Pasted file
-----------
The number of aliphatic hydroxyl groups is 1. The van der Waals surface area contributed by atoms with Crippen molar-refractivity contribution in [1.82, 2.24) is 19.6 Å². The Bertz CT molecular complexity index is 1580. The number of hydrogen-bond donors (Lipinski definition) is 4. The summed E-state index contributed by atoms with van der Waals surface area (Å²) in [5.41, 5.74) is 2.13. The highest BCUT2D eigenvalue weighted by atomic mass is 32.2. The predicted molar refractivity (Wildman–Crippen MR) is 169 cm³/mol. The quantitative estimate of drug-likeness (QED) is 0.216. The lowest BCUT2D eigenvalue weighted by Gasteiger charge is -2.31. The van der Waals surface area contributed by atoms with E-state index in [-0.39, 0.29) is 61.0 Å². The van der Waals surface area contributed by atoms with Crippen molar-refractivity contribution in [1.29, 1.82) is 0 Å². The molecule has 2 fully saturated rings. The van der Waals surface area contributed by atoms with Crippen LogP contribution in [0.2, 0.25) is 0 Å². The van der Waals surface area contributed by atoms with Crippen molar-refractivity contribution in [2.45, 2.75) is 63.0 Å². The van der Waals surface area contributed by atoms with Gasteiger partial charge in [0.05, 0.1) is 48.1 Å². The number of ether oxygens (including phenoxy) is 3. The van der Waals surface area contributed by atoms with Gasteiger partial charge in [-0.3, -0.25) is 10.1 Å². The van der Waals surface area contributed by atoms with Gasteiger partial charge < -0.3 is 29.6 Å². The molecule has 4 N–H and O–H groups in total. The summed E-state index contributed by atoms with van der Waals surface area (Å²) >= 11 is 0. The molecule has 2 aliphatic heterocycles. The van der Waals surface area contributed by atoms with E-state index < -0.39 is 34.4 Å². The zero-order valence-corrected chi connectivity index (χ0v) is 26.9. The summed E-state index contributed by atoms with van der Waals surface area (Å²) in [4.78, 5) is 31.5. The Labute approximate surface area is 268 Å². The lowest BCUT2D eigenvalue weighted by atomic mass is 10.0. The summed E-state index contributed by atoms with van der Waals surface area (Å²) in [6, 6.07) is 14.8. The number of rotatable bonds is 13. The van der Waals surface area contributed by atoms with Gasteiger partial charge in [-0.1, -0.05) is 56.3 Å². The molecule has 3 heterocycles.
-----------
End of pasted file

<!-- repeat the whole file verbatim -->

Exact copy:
The number of aliphatic hydroxyl groups is 1. The van der Waals surface area contributed by atoms with Crippen molar-refractivity contribution in [1.82, 2.24) is 19.6 Å². The Bertz CT molecular complexity index is 1580. The number of hydrogen-bond donors (Lipinski definition) is 4. The summed E-state index contributed by atoms with van der Waals surface area (Å²) in [5.41, 5.74) is 2.13. The highest BCUT2D eigenvalue weighted by atomic mass is 32.2. The predicted molar refractivity (Wildman–Crippen MR) is 169 cm³/mol. The quantitative estimate of drug-likeness (QED) is 0.216. The lowest BCUT2D eigenvalue weighted by Gasteiger charge is -2.31. The van der Waals surface area contributed by atoms with E-state index in [-0.39, 0.29) is 61.0 Å². The van der Waals surface area contributed by atoms with Crippen molar-refractivity contribution in [1.29, 1.82) is 0 Å². The molecule has 2 fully saturated rings. The van der Waals surface area contributed by atoms with Crippen LogP contribution in [0.2, 0.25) is 0 Å². The van der Waals surface area contributed by atoms with Crippen molar-refractivity contribution in [2.45, 2.75) is 63.0 Å². The van der Waals surface area contributed by atoms with Gasteiger partial charge in [0.05, 0.1) is 48.1 Å². The number of ether oxygens (including phenoxy) is 3. The van der Waals surface area contributed by atoms with Gasteiger partial charge in [-0.3, -0.25) is 10.1 Å². The van der Waals surface area contributed by atoms with Gasteiger partial charge < -0.3 is 29.6 Å². The molecule has 4 N–H and O–H groups in total. The summed E-state index contributed by atoms with van der Waals surface area (Å²) >= 11 is 0. The molecule has 2 aliphatic heterocycles. The van der Waals surface area contributed by atoms with E-state index < -0.39 is 34.4 Å². The zero-order valence-corrected chi connectivity index (χ0v) is 26.9. The summed E-state index contributed by atoms with van der Waals surface area (Å²) in [4.78, 5) is 31.5. The Labute approximate surface area is 268 Å². The lowest BCUT2D eigenvalue weighted by atomic mass is 10.0. The summed E-state index contributed by atoms with van der Waals surface area (Å²) in [6, 6.07) is 14.8. The number of rotatable bonds is 13. The van der Waals surface area contributed by atoms with Gasteiger partial charge in [-0.1, -0.05) is 56.3 Å². The molecule has 3 heterocycles.